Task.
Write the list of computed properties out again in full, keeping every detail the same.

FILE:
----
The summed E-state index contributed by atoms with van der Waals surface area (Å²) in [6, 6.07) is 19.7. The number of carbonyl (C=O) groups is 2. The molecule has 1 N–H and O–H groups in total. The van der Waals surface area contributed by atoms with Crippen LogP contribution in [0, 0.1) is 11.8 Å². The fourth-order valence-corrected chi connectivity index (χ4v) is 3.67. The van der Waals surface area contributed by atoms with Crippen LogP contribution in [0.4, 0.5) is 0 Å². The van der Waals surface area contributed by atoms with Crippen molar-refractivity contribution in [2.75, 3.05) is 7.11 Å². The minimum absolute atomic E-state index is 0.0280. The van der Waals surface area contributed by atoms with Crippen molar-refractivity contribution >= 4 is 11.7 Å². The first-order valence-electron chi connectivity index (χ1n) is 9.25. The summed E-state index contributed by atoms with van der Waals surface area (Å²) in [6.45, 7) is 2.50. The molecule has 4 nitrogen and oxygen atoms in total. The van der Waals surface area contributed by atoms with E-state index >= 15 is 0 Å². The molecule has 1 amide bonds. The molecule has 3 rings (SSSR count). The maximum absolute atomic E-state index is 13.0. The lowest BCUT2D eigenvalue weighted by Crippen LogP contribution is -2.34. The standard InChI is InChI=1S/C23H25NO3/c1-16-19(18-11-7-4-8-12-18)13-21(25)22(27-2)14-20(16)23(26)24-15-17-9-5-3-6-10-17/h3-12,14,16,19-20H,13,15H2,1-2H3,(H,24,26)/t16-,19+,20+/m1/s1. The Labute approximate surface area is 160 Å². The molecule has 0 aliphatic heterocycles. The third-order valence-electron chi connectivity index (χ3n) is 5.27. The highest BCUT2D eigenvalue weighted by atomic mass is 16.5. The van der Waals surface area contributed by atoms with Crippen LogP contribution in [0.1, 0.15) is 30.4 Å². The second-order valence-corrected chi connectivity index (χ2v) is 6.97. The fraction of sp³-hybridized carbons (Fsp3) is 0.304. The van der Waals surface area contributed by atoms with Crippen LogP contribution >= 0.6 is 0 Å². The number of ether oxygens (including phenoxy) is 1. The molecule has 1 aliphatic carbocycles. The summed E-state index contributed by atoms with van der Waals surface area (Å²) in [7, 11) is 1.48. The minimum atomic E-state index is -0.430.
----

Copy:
The summed E-state index contributed by atoms with van der Waals surface area (Å²) in [6, 6.07) is 19.7. The number of carbonyl (C=O) groups is 2. The molecule has 1 N–H and O–H groups in total. The van der Waals surface area contributed by atoms with Crippen LogP contribution in [0, 0.1) is 11.8 Å². The fourth-order valence-corrected chi connectivity index (χ4v) is 3.67. The van der Waals surface area contributed by atoms with Crippen LogP contribution in [0.4, 0.5) is 0 Å². The van der Waals surface area contributed by atoms with Crippen molar-refractivity contribution in [2.75, 3.05) is 7.11 Å². The minimum absolute atomic E-state index is 0.0280. The van der Waals surface area contributed by atoms with Crippen molar-refractivity contribution >= 4 is 11.7 Å². The first-order valence-electron chi connectivity index (χ1n) is 9.25. The summed E-state index contributed by atoms with van der Waals surface area (Å²) in [6.45, 7) is 2.50. The molecule has 4 nitrogen and oxygen atoms in total. The van der Waals surface area contributed by atoms with E-state index >= 15 is 0 Å². The molecule has 1 amide bonds. The molecule has 3 rings (SSSR count). The maximum absolute atomic E-state index is 13.0. The lowest BCUT2D eigenvalue weighted by Crippen LogP contribution is -2.34. The standard InChI is InChI=1S/C23H25NO3/c1-16-19(18-11-7-4-8-12-18)13-21(25)22(27-2)14-20(16)23(26)24-15-17-9-5-3-6-10-17/h3-12,14,16,19-20H,13,15H2,1-2H3,(H,24,26)/t16-,19+,20+/m1/s1. The Labute approximate surface area is 160 Å². The molecule has 0 aliphatic heterocycles. The third-order valence-electron chi connectivity index (χ3n) is 5.27. The highest BCUT2D eigenvalue weighted by atomic mass is 16.5. The van der Waals surface area contributed by atoms with Crippen LogP contribution in [0.1, 0.15) is 30.4 Å². The second-order valence-corrected chi connectivity index (χ2v) is 6.97. The fraction of sp³-hybridized carbons (Fsp3) is 0.304. The van der Waals surface area contributed by atoms with Crippen LogP contribution >= 0.6 is 0 Å². The number of ether oxygens (including phenoxy) is 1. The molecule has 1 aliphatic carbocycles. The summed E-state index contributed by atoms with van der Waals surface area (Å²) in [7, 11) is 1.48. The minimum atomic E-state index is -0.430.